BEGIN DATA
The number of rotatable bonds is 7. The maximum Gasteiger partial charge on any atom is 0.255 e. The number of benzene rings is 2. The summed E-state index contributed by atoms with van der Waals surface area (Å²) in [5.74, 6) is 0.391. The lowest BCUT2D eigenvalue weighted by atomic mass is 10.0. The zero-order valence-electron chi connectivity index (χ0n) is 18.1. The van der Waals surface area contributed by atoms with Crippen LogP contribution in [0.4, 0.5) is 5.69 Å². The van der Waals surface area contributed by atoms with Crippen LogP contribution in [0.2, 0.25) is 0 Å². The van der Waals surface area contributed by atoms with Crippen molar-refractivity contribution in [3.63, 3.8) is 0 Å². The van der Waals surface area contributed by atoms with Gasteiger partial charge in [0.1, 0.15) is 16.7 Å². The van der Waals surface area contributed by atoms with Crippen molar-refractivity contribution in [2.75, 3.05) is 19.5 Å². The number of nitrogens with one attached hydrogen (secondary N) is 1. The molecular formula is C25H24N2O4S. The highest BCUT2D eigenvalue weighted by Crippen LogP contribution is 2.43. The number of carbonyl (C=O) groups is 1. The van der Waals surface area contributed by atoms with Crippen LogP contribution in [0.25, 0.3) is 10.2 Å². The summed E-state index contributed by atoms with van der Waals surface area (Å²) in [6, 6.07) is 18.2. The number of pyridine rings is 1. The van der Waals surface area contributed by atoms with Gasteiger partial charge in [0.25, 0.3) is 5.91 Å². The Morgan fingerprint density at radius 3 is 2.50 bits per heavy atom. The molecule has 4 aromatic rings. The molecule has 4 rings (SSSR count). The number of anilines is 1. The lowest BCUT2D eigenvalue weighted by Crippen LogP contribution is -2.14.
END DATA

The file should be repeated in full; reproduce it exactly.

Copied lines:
The number of rotatable bonds is 7. The maximum Gasteiger partial charge on any atom is 0.255 e. The number of benzene rings is 2. The summed E-state index contributed by atoms with van der Waals surface area (Å²) in [5.74, 6) is 0.391. The lowest BCUT2D eigenvalue weighted by atomic mass is 10.0. The zero-order valence-electron chi connectivity index (χ0n) is 18.1. The van der Waals surface area contributed by atoms with Crippen LogP contribution in [0.4, 0.5) is 5.69 Å². The van der Waals surface area contributed by atoms with Crippen LogP contribution in [0.2, 0.25) is 0 Å². The van der Waals surface area contributed by atoms with Crippen molar-refractivity contribution in [3.63, 3.8) is 0 Å². The van der Waals surface area contributed by atoms with Gasteiger partial charge in [0.1, 0.15) is 16.7 Å². The van der Waals surface area contributed by atoms with Crippen molar-refractivity contribution in [2.75, 3.05) is 19.5 Å². The number of nitrogens with one attached hydrogen (secondary N) is 1. The molecular formula is C25H24N2O4S. The highest BCUT2D eigenvalue weighted by Crippen LogP contribution is 2.43. The number of carbonyl (C=O) groups is 1. The van der Waals surface area contributed by atoms with Crippen LogP contribution in [0.25, 0.3) is 10.2 Å². The summed E-state index contributed by atoms with van der Waals surface area (Å²) in [6, 6.07) is 18.2. The number of pyridine rings is 1. The van der Waals surface area contributed by atoms with Gasteiger partial charge in [0.25, 0.3) is 5.91 Å². The Morgan fingerprint density at radius 3 is 2.50 bits per heavy atom. The molecule has 4 aromatic rings. The molecule has 4 rings (SSSR count). The number of anilines is 1. The lowest BCUT2D eigenvalue weighted by Crippen LogP contribution is -2.14.